RTUF Sketch of the Restored Urban Fabric:

Tuesday, July 31, 2012

Blog Post No. 2012-11: No, we didn't just imagine it...

...Mitt Romney really was a strong proponent of Smart Growth when he was Governor of Massachusetts

For what it's worth, your faithful correspondent is a praiser of vibrant urban places at least in part for the same reason I'm a registered Democrat - I was born and raised that way. I also happen to truly love cities and hold progressive political opinions, so it's not as if I categorize myself unwillingly. In other words, at some level, we simply are who we are (for reasons both in our control and outside of it) and we need to admit it.

How, then, are we to understand the whiplash-inducing spectacle of position-reversal that is the campaign of Mitt Romney as the Republican Party's nominee for president of the United States? Because it's not just his positions on things like health care that have swung so far to the right as he has pursued the presidency that you begin to wonder if the present campaign is really more like a schizophrenic battle of present-day Romney against Romney circa 2002-2006 than it is Romney against the incumbent. No, indeed. Romney also very warmly embraced Smart Growth, which is now so totally anathema to his party that it has been associated with the unholy trinity of the U.N., black helicopters and one-world-ism. This was true during both the 2002 gubernatorial campaign and Romney's administration, and well do I remember it. And thankfully my recollection is confirmed by an insightful piece - "Romney, once an anti-sprawl crusader, created model for Obama 'Smart Growth' program" - posted earlier this year by Lisa Hymas at Go check it out. As the quotes from Doug Foy and Anthony Flint suggest, Romney's support for Smart Growth really did have a kind of "Is he for real?" quality to them. Nothing, at least nothing publicly known, that he had done or said before the 2002 campaign suggested that Smart Growth was a major issue for him. But he and his administration really made some real progress on it while he was governor. And, given his silence on the issue, one can now only assume that he shares his party's revulsion for the entire notion, let alone its implementation as policy. The whole thing would be amusing if we didn't actually need Smart Growth (or whatever alternative name people would like to apply to it, whether that's sustainable development, traditional neighborhoods, walkable neighborhoods, or any combination of those terms and others) so desperately for a whole host of reasons.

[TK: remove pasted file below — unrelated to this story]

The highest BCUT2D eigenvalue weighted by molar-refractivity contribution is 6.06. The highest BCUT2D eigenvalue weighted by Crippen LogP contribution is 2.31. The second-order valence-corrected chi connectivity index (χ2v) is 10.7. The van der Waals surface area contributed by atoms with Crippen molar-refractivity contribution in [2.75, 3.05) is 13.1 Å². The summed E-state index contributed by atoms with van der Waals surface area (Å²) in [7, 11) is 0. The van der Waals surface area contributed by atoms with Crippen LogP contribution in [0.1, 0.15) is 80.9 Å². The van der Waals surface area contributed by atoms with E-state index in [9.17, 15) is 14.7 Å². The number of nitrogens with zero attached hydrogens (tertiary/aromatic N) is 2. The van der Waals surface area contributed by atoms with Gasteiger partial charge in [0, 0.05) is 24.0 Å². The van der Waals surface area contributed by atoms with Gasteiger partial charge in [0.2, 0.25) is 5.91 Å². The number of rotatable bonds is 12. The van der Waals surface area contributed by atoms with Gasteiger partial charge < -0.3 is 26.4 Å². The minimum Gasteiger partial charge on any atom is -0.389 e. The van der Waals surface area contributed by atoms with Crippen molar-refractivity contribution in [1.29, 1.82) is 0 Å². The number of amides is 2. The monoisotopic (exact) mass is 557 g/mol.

RTUF Note: This post was updated since its original posting to improve readability and correct certain phrasing. - MJL

Sunday, July 1, 2012

Blog Post No. 2012-10: Sacred Heart Parish takes care of its physical assets...

...both sacred and profane

The Photos:

Photo 1: One of the church's interior stations of the cross, recently restored.

Photo 2: The restored exterior niche statue.

Photo 3: The repaired slate roof.

Photo 4: The re-sided rectory.

The Location: 169 Cummins Highway, Roslindale, MA (MAP)

Years of Urban Fabric Restoration: 2007-2012.

The Story: We're in Roslindale again, this time at Sacred Heart Parish. For those keeping score at home, we are also back to restorative actions similar to the May entry about Community Boating down on the Charles River. In this case, Sacred Heart has undertaken a series of repairs and renovations over a five-year period under the heading of "Project Slate." [You can see the pre-existing general exterior condition of the church and rectory in the google streetview available at the map link above.] The fundraising campaign kicked off in 2006, and in relatively short order, the necessary funds were gathered. Construction then began, first with, you guessed it, a new slate roof over the entire church building, followed by repainting of the interior of the upper church (like most urban Catholic churches built in the massive wave of European immigration of the second half of the 19th century, the church has both an upper church and a lower church which in an earlier era held multiple Sunday masses each), repointing the exterior brick work and the main exterior stairway, and re-siding of the rectory. After some additional fundraising and patience, the stations of the cross were also completely restored (after two were initially restored early on).